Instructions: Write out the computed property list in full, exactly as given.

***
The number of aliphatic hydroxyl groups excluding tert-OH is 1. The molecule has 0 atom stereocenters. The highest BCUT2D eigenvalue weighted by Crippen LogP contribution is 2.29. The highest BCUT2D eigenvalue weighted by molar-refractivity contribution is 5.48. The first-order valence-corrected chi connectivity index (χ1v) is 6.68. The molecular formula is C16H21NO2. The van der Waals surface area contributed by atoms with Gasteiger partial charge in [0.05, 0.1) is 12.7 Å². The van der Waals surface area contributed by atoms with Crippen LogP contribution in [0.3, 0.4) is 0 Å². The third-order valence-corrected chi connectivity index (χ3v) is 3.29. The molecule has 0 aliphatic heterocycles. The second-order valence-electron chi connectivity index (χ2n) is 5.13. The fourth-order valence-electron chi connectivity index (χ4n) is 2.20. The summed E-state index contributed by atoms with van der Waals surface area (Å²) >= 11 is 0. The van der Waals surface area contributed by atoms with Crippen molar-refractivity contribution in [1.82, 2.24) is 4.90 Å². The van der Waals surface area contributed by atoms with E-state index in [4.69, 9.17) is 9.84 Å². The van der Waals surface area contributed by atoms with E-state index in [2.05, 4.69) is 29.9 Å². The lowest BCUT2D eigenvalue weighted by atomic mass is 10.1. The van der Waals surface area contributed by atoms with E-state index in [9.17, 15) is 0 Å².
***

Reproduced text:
The number of aliphatic hydroxyl groups excluding tert-OH is 1. The molecule has 0 atom stereocenters. The highest BCUT2D eigenvalue weighted by Crippen LogP contribution is 2.29. The highest BCUT2D eigenvalue weighted by molar-refractivity contribution is 5.48. The first-order valence-corrected chi connectivity index (χ1v) is 6.68. The molecular formula is C16H21NO2. The van der Waals surface area contributed by atoms with Gasteiger partial charge in [0.05, 0.1) is 12.7 Å². The van der Waals surface area contributed by atoms with Crippen LogP contribution in [0.3, 0.4) is 0 Å². The third-order valence-corrected chi connectivity index (χ3v) is 3.29. The molecule has 0 aliphatic heterocycles. The second-order valence-electron chi connectivity index (χ2n) is 5.13. The fourth-order valence-electron chi connectivity index (χ4n) is 2.20. The summed E-state index contributed by atoms with van der Waals surface area (Å²) >= 11 is 0. The van der Waals surface area contributed by atoms with Crippen molar-refractivity contribution in [1.82, 2.24) is 4.90 Å². The van der Waals surface area contributed by atoms with E-state index in [4.69, 9.17) is 9.84 Å². The van der Waals surface area contributed by atoms with E-state index in [2.05, 4.69) is 29.9 Å². The lowest BCUT2D eigenvalue weighted by atomic mass is 10.1. The van der Waals surface area contributed by atoms with E-state index in [9.17, 15) is 0 Å².